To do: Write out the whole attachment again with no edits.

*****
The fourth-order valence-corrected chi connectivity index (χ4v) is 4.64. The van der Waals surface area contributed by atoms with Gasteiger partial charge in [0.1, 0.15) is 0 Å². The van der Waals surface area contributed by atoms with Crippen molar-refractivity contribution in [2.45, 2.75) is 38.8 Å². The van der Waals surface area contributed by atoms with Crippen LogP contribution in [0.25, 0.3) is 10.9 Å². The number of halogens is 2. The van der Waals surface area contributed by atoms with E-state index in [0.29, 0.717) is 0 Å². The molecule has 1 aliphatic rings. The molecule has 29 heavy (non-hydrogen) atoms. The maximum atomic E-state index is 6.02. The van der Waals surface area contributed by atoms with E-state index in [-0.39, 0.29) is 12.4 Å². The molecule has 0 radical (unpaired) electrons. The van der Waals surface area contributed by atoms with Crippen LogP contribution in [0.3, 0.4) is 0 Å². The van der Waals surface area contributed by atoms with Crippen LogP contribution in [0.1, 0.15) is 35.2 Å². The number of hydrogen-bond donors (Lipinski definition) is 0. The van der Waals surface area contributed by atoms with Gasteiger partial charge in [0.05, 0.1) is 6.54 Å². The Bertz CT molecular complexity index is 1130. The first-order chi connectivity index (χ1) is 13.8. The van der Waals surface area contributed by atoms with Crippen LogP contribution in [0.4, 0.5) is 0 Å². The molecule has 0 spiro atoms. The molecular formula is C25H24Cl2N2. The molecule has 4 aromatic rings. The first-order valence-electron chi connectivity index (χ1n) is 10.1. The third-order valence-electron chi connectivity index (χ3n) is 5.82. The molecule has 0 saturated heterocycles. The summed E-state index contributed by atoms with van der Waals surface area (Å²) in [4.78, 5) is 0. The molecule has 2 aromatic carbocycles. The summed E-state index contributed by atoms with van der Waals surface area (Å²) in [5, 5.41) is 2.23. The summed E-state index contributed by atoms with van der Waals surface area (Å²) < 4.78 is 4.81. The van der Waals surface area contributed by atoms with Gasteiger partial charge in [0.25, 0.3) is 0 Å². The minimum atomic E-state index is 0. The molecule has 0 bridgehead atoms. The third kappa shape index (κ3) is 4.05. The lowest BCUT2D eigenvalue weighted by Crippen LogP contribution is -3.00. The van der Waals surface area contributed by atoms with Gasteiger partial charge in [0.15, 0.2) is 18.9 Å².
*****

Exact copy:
The fourth-order valence-corrected chi connectivity index (χ4v) is 4.64. The van der Waals surface area contributed by atoms with Gasteiger partial charge in [0.1, 0.15) is 0 Å². The van der Waals surface area contributed by atoms with Crippen molar-refractivity contribution in [2.45, 2.75) is 38.8 Å². The van der Waals surface area contributed by atoms with Crippen LogP contribution in [0.25, 0.3) is 10.9 Å². The number of halogens is 2. The van der Waals surface area contributed by atoms with E-state index in [0.29, 0.717) is 0 Å². The molecule has 1 aliphatic rings. The molecule has 29 heavy (non-hydrogen) atoms. The maximum atomic E-state index is 6.02. The van der Waals surface area contributed by atoms with E-state index in [-0.39, 0.29) is 12.4 Å². The molecule has 0 radical (unpaired) electrons. The van der Waals surface area contributed by atoms with Crippen LogP contribution in [0.3, 0.4) is 0 Å². The van der Waals surface area contributed by atoms with Crippen LogP contribution in [0.1, 0.15) is 35.2 Å². The number of hydrogen-bond donors (Lipinski definition) is 0. The van der Waals surface area contributed by atoms with Gasteiger partial charge in [0.05, 0.1) is 6.54 Å². The Bertz CT molecular complexity index is 1130. The first-order chi connectivity index (χ1) is 13.8. The van der Waals surface area contributed by atoms with Crippen LogP contribution in [0.4, 0.5) is 0 Å². The molecule has 0 spiro atoms. The molecular formula is C25H24Cl2N2. The molecule has 4 aromatic rings. The first-order valence-electron chi connectivity index (χ1n) is 10.1. The third-order valence-electron chi connectivity index (χ3n) is 5.82. The molecule has 0 saturated heterocycles. The summed E-state index contributed by atoms with van der Waals surface area (Å²) in [4.78, 5) is 0. The molecule has 2 aromatic carbocycles. The summed E-state index contributed by atoms with van der Waals surface area (Å²) in [5, 5.41) is 2.23. The summed E-state index contributed by atoms with van der Waals surface area (Å²) < 4.78 is 4.81. The van der Waals surface area contributed by atoms with Gasteiger partial charge in [0.25, 0.3) is 0 Å². The minimum atomic E-state index is 0. The molecule has 0 bridgehead atoms. The third kappa shape index (κ3) is 4.05. The lowest BCUT2D eigenvalue weighted by Crippen LogP contribution is -3.00. The van der Waals surface area contributed by atoms with Gasteiger partial charge in [0.15, 0.2) is 18.9 Å².